3. Contractual Considerations
The UK is committed to maintaining the high standard of the EU GDPR hence its incorporation into domestic law as the UK GDPR. If an adequacy decision is reached by the end of the transition period, there will barely be any changes to the data protection laws.
In preparation for the eventuality, if an adequacy decision is not reached, the ICO (Information Commissioner’s Office) recommends that businesses that keep personal data from the European Economic Area (EU, Iceland, Norway, and Liechtenstein) should put in place alternative safeguards such as Standard Contractual Clauses (SCCs) or Binding Corporate Rules before the end of April.
UK businesses and organisations with offices and branches in the EEA or with EEA customers will have to comply with both the EU and UK data protection regulations. You may also have to appoint a designated representative in the EEA especially if you process large amounts of data and/or special categories of data. The representative will be required to maintain records and work with the supervisory authorities in case any issues arise. Similarly, EU businesses without offices in the UK will be required to appoint a designated representative in the UK.
Businesses should identify the information acquired from overseas customers before the end of the transition period (legacy data). Assess the current information you have about your overseas customers to identify where they lived before 31 December 2020 (ie before the end of the transition period). All information collected from these customers will be subject to the EU GDPR as it stood on 31 December 2020 (frozen GDPR). Personal data collected and processed after 1 January 2021 in accordance with the Withdrawal Agreement is also subject to the frozen GDPR. For further guidance on legacy data, refer to the ICO End of Transition Interactive Tool.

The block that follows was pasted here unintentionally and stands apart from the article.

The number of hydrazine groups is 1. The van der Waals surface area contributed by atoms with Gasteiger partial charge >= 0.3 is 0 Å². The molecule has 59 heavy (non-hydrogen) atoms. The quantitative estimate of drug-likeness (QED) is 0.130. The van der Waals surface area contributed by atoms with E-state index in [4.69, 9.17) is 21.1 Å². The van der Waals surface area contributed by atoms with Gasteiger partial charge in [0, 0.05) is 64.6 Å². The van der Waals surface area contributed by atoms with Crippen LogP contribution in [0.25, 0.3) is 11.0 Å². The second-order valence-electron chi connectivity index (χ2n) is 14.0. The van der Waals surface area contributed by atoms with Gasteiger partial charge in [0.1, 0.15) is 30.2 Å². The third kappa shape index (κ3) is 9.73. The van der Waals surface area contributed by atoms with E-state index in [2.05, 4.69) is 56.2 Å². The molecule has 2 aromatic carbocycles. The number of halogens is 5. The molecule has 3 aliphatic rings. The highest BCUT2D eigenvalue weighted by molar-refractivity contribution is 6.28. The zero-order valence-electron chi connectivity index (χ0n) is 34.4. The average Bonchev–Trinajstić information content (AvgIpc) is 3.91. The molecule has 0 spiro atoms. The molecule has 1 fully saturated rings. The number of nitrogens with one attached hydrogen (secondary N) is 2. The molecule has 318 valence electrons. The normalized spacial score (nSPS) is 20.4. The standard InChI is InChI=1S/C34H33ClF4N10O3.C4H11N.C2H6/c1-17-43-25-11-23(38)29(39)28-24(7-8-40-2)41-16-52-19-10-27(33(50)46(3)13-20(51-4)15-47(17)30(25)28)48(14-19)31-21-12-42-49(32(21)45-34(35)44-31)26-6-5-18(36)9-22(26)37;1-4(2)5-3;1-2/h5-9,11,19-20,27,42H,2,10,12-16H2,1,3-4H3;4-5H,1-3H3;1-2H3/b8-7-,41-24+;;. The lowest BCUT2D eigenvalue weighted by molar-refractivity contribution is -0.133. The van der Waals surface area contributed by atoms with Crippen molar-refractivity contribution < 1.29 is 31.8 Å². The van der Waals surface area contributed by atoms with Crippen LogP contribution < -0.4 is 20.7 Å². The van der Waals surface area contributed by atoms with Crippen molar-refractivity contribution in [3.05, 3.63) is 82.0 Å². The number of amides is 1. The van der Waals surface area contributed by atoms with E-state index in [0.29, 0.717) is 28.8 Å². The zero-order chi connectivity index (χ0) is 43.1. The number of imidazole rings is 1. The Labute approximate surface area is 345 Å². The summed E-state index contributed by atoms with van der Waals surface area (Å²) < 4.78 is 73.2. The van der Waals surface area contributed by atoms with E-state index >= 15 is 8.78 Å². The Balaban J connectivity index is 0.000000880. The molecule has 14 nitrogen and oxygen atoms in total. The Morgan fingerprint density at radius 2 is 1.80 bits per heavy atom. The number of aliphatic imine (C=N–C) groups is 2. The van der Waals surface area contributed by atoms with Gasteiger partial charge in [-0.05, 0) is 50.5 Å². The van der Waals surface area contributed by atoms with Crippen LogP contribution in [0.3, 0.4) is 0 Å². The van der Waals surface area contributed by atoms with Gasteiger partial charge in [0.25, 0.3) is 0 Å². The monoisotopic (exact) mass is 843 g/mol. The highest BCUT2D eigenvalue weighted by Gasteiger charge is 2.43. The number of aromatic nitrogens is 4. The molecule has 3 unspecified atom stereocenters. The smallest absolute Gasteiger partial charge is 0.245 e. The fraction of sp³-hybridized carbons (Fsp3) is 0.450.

On the contrary, if you do not have any customers from the EEA and already comply with the GDPR, you do not have to do anything more to comply with the data protection regulations.
Data is essential to the growth and success of a company. However, if this information is mishandled, it can cost your business its reputation and revenue in efforts to recover the lost or leaked data. As such, you should ensure that you comply with the data protection regulations and employ reliable cybersecurity software to avoid losing any data collected.
Following Brexit, there have been a few changes to the data protection regulations. For example, the UK no longer relies on the EU GDPR. Instead, the EU GDPR has been incorporated into domestic law and is to be followed in conjunction with the Data Protection Act 2018.
An interim period of 6 months has been agreed upon by the EU and UK to allow the continued free transfer of information between the two blocs. If the UK is still regarded as a country without an adequate decision after this period, it will be treated as a third country. As a third country, UK controllers and processors will have to provide safeguards and enforceable subject rights before transferring any personal data subject to Article 46 of the EU GDPR.
If the EU deems the UK to have adequacy after June 2021, there will be no major changes to the data protection laws and therefore there will be a continuous flow of data between the EU and UK without restrictions.
In preparation for the unfortunate eventuality that the UK is not regarded as a country with adequacy decision after June 2021, the ICO recommends that you put in place alternative safeguards such as Standard Contractual Clauses (SCCs) or Binding Corporate Rules before the end of April. Employing these alternative safeguards can be complex, time-consuming, and costly.